PUT remains one of the most confusing HTTP verbs because it is so frequently misdescribed, even by people who really do know better. The common description is that PUT is for UPDATE and POST is for creating new resources; and this is wrong, wrong, wrong.
UPDATE, in the SQL sense, means we change some fields to some values; e.g.
SET sucker = true
WHERE bought_extended_service_warranty = true
This is not HTTP PUT at all. HTTP has no notion of a diff or a partial update. The only thing you can do in HTTP is send the entire resource again, to completely replace the existing resource. There’s really no equivalent in SQL, but if you must have one, then PUT is like a DELETE, followed by an INSERT, using the same primary key.
Of course, PUT can also be used to create new resources that did not exist before with new primary keys (URLs). This is sort of like an INSERT with a client supplied primary key.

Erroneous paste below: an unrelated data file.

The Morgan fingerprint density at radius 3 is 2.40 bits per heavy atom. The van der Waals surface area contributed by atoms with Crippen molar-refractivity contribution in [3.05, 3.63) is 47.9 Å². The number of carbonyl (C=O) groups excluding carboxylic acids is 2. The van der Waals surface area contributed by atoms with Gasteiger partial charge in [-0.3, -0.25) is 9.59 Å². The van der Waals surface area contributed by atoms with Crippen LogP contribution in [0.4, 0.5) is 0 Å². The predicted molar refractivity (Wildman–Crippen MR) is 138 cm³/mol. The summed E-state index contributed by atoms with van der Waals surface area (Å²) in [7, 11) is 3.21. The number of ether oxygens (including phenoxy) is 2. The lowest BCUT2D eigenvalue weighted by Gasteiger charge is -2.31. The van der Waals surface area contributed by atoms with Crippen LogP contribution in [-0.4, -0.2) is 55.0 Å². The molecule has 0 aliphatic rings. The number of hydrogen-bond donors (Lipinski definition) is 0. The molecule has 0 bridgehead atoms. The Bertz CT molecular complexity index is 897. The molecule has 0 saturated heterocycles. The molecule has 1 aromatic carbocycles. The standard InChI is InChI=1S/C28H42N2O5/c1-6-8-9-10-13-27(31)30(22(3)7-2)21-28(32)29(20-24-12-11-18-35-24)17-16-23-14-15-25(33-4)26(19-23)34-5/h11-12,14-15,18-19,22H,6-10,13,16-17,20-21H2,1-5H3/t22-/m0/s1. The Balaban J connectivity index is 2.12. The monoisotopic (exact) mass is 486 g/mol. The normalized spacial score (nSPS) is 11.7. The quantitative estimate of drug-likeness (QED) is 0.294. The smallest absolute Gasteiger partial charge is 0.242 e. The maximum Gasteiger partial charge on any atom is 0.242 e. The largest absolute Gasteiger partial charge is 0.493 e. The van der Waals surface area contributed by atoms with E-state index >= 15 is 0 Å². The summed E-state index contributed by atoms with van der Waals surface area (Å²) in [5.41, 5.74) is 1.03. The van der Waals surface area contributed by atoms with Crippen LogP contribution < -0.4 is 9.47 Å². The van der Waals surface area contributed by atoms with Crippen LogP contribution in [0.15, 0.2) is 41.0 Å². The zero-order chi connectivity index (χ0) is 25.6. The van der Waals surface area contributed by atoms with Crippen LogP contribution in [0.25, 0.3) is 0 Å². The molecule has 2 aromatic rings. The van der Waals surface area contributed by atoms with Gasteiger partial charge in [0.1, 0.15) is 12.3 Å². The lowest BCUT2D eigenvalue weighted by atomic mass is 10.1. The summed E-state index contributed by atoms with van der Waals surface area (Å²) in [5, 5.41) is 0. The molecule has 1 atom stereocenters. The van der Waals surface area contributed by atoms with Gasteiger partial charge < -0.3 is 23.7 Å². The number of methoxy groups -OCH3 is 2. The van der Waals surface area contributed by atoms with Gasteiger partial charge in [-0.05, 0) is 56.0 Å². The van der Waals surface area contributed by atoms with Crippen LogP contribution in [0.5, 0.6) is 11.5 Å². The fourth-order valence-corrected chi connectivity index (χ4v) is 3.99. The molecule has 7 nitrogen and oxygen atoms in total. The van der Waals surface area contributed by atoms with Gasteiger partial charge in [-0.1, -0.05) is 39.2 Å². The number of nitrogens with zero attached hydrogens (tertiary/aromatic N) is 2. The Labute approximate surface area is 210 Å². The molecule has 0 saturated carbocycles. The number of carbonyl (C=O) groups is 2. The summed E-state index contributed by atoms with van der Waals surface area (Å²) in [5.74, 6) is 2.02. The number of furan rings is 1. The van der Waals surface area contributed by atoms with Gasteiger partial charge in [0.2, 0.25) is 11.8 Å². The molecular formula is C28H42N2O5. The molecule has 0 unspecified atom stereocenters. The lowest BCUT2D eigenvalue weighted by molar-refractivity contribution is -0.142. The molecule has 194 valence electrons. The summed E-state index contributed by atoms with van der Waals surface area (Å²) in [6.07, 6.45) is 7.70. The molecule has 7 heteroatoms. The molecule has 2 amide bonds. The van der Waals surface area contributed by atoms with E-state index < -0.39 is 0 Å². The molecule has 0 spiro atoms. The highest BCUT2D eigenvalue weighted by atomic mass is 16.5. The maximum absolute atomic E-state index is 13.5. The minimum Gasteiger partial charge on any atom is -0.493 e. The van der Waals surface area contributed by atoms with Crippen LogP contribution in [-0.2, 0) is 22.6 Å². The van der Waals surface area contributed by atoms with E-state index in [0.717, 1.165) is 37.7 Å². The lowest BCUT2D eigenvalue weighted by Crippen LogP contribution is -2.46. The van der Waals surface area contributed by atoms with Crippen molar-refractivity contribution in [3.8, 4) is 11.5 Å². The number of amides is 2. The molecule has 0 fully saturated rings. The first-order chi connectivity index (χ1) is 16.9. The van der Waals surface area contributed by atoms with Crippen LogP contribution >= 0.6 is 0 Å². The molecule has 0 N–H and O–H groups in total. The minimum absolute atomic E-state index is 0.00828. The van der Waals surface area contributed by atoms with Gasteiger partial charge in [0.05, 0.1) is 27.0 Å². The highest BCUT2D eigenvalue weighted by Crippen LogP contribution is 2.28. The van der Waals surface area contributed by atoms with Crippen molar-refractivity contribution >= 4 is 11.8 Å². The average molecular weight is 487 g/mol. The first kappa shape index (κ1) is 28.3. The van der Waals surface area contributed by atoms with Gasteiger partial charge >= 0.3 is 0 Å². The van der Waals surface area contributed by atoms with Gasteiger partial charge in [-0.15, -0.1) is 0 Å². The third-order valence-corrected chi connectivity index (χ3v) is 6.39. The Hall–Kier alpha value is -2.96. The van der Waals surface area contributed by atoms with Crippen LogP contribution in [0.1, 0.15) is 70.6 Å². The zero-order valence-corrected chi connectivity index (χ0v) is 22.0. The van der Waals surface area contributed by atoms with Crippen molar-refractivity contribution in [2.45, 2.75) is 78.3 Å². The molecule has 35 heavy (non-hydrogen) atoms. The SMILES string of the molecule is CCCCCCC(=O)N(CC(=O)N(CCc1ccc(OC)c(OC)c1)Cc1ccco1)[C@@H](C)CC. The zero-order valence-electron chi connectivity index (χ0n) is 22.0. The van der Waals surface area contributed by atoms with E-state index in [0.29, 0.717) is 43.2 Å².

In fact, POST is better suited to serve as an UPDATE clone if you need one. If you’re updating a page, you can POST a diff or comment to it, and the server can respond by applying those changes to that page. This requires a more intelligent server than most of us have bothered to install. This is also not the only thing that POST can do, but it is well within POST’s allowed behavior. If you really want to duplicate SQL UPDATE in HTTP, you do it with POST, not with PUT.
Bottom line: PUT is for creating and replacing pages. It updates only in so far as replacing an entire page is an extreme case of updating it. POST is the real UPDATE if anything is. Of course, the ultimate reality is that the SQL analogy is strained to the breaking point by both PUT and POST. HTTP is not SQL, and those who persist in thinking of it like that will continue to be confused.